(Kenya Airways! I miss you! I miss those delicious wheat rolls you serve for breakfast and the way the flight attendants smile at me and don't act like they hate me for existing. Also those lovely red and green blankets that I've never stolen because I want you to stay in business but I want one so. badly. Northwest could learn something from you. I have never felt like flight attendants so resented my existence - any passenger's existence - until my last few flights on Northwest.)

So, NWA, we are on shaky ground. Someday soon, I am going to get a well-paying lawyerly job and you know what? I will pay extra to avoid you. I'd rather ride the city bus belching exhaust all the way across the country than be treated like utter scum as your employees treat all customers.

Why is it that health insurance companies and airlines are the two industries that get away with treating their customers as if they hate us, as if the money we pay is not quite good enough to earn us customer service?


A (former) (unappreciated) Passenger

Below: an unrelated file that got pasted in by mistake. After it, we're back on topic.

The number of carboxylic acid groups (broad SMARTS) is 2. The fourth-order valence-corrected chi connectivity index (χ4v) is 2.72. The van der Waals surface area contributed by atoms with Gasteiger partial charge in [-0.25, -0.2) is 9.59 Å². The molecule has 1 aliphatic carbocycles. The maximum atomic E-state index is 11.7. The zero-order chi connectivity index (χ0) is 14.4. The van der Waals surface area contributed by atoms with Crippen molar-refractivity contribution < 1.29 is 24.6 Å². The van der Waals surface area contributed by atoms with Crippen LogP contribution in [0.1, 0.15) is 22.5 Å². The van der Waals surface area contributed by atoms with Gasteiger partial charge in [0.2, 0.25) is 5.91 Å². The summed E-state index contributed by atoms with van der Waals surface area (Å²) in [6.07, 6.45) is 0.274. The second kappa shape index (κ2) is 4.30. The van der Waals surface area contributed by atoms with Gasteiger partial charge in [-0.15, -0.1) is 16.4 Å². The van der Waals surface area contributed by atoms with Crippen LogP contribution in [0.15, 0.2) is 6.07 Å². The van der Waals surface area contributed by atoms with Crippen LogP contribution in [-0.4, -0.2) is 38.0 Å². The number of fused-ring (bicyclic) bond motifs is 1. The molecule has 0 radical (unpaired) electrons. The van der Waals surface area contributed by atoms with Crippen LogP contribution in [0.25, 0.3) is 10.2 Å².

06 October 2008

moving up in the world

Let us shift our focus to a topic that we can all safely agree on: isn't it delicious to sleep up off the floor?

I realize that this is completely cultural. There is no real need to sleep on a sleeping surface that is raised off the floor. Here, at least; in other parts of the world there is the malaria mosquito, which lives within 18 inches of the ground, not to be confused with the cow mosquitoes in Southern Sudan that bit me through my jeans and through any gap in my raincoat and on my face, the only exposed part of my body. Those were some mammoth, vicious mosquitoes. (I call them cow mosquitoes because I was told that they could bite cows through their hide. See: mammoth, vicious, above.) Malaria mosquitoes, though, live close to the ground, so a raised bed would help.